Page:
Is It Taxable Income if My Employer Pays My Tuition?

by Madison Garcia
Employers pay for educational expenses to retain and develop employees.

If you want to further your education and hone your job-related skills, your employer may be willing to foot the bill. Employer tuition reimbursements are generally not considered taxable income, but a few exceptions and caveats are worth noting.


According to the IRS Publication 970, you can exclude educational assistance payments under $5,250. This means that your employer shouldn't include educational payments in the total compensation on your annual Form W-2. Likewise, you don't need to include the payments anywhere on your personal income tax return. However, any payments beyond the $5,250 are considered taxable income and should be listed on your W-2 as compensation.


It's not just the tuition portion of educational assistance that comes tax free. The IRS allows you to count payments toward books, supplies, equipment and miscellaneous school fees as tax-free income. The program doesn't necessarily need to be a degree program nor does it have to be work related. However, check with your employer before you assume it will foot the bill. Although the IRS doesn't mandate that your courses must be work related, your employer may have different requirements.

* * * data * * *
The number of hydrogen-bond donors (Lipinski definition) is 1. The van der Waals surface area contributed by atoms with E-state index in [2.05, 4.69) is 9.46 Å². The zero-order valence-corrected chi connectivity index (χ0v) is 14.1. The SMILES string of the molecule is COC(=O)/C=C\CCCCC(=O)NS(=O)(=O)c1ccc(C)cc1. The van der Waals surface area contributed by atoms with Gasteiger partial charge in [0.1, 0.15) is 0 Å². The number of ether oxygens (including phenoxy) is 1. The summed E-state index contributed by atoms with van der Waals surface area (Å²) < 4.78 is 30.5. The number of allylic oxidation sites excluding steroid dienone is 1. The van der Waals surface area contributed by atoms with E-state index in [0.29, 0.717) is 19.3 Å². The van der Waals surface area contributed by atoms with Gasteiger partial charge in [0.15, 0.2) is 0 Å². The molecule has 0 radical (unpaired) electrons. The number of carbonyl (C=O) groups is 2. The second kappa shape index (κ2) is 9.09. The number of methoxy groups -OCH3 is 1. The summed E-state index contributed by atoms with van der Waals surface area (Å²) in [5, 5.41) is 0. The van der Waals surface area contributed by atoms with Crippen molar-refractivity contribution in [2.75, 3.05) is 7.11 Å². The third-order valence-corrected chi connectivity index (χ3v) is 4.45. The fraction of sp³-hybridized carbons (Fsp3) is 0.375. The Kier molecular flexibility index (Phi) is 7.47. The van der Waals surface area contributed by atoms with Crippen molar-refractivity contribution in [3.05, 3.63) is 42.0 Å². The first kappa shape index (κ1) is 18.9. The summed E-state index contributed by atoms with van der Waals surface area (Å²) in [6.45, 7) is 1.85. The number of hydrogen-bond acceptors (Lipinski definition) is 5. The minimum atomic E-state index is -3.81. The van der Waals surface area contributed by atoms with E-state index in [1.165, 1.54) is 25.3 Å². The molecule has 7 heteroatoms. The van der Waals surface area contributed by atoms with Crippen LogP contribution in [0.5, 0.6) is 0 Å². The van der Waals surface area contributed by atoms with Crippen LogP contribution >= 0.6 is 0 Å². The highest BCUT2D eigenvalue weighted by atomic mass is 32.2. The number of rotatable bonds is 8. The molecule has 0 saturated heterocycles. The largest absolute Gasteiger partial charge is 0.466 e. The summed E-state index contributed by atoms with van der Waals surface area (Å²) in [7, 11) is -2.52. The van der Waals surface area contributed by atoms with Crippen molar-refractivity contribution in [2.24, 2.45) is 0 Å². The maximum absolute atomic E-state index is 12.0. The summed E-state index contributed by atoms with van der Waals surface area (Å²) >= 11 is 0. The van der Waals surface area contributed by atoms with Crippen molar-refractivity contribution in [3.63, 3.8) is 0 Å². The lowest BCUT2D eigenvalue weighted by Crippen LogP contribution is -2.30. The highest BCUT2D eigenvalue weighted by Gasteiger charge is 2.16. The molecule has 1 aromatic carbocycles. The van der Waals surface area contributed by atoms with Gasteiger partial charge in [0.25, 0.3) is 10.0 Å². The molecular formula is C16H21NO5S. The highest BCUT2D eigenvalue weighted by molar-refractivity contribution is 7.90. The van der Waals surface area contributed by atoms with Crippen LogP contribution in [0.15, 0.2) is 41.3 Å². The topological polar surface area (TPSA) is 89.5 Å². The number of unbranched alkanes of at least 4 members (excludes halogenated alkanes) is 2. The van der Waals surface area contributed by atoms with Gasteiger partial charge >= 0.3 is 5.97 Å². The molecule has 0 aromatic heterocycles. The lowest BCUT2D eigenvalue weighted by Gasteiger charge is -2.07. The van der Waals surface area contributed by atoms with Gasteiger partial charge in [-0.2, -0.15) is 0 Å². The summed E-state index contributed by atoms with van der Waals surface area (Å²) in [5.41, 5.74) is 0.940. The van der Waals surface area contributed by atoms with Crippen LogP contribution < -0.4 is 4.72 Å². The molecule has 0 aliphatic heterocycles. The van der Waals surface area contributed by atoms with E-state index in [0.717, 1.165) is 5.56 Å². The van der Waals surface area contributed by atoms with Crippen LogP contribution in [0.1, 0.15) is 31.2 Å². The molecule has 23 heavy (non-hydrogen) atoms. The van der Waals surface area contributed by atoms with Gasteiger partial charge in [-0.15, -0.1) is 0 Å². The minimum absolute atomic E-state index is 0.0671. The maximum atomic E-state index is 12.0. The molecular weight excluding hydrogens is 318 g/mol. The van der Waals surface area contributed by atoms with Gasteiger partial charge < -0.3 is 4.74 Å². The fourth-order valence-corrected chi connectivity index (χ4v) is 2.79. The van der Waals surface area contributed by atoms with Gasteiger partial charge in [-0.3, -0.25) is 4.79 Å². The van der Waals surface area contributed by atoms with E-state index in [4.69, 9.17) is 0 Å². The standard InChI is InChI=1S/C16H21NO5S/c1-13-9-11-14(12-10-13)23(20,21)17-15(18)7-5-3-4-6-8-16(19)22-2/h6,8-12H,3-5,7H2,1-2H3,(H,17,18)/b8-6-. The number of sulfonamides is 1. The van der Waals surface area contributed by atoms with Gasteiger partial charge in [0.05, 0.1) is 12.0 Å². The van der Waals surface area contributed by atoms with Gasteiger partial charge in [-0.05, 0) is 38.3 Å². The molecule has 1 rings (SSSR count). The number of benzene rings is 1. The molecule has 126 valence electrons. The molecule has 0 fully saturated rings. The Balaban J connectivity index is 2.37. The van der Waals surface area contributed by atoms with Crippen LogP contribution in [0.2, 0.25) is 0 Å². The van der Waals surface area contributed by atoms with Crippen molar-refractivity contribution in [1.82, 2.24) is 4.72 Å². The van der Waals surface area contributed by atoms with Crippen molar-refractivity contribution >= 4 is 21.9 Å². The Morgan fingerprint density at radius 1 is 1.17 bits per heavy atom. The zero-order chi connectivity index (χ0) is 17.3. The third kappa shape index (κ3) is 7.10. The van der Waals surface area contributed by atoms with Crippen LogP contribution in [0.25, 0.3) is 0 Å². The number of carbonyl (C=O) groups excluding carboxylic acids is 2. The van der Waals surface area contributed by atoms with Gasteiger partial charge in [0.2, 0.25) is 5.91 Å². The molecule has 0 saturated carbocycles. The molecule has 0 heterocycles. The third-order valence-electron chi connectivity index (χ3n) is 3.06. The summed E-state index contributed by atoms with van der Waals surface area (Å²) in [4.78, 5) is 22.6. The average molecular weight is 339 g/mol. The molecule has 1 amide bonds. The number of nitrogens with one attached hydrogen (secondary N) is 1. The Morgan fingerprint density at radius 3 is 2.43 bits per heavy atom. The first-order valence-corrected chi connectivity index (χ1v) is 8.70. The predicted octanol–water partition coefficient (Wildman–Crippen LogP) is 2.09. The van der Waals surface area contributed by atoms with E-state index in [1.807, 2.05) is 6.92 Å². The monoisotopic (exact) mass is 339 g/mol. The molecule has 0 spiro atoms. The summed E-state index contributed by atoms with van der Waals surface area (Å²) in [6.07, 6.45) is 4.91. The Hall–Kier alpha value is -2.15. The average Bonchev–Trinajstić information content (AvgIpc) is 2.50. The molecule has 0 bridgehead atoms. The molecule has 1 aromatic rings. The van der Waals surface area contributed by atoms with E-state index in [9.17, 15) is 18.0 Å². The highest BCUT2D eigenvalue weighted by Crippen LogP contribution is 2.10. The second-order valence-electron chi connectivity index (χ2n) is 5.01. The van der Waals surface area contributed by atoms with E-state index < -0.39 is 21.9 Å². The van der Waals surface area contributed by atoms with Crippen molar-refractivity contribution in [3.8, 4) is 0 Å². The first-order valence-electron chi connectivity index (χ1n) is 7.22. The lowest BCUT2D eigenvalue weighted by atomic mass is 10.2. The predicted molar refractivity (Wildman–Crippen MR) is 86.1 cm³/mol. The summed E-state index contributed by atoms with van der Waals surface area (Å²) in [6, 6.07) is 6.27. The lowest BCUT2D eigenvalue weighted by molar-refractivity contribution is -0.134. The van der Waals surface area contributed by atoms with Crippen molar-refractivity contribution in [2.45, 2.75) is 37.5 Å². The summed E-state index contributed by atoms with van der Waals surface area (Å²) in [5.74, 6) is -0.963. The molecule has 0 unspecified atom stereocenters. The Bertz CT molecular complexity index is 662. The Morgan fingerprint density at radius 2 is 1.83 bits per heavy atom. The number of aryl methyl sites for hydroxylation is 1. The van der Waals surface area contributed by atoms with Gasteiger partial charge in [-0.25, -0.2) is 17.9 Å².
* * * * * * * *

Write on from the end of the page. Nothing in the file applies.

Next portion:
Acceptable Program

To keep your educational assistance tax deductible, your employer needs to maintain an acceptable educational assistance program. An acceptable program doesn't favor highly compensated employees and owners can't partake in more than 5 percent of the program benefits. Your employer must also have the plan in writing and offer reasonable notice of the program to employees. If you're in doubt, reach out to your manager or HR representative and ask if the educational assistance program is a qualified program.

Educational Tax Deductions

If your employer pays for your educational expenses, you can't double-dip at tax time. When you file your personal tax return, you'll be given the option claim educational credits like the American opportunity credit and the lifetime learning credit. If you paid for eligible expenses above and beyond what your employer financed, you can list that that amount on your tax return for a credit. However, you can't claim credits or deductions on the amount your employer paid.

About the Author

Based in San Diego, Calif., Madison Garcia is a writer specializing in business topics. Garcia received her Master of Science in accountancy from San Diego State University.

Photo Credits

  • George Doyle/Stockbyte/Getty Images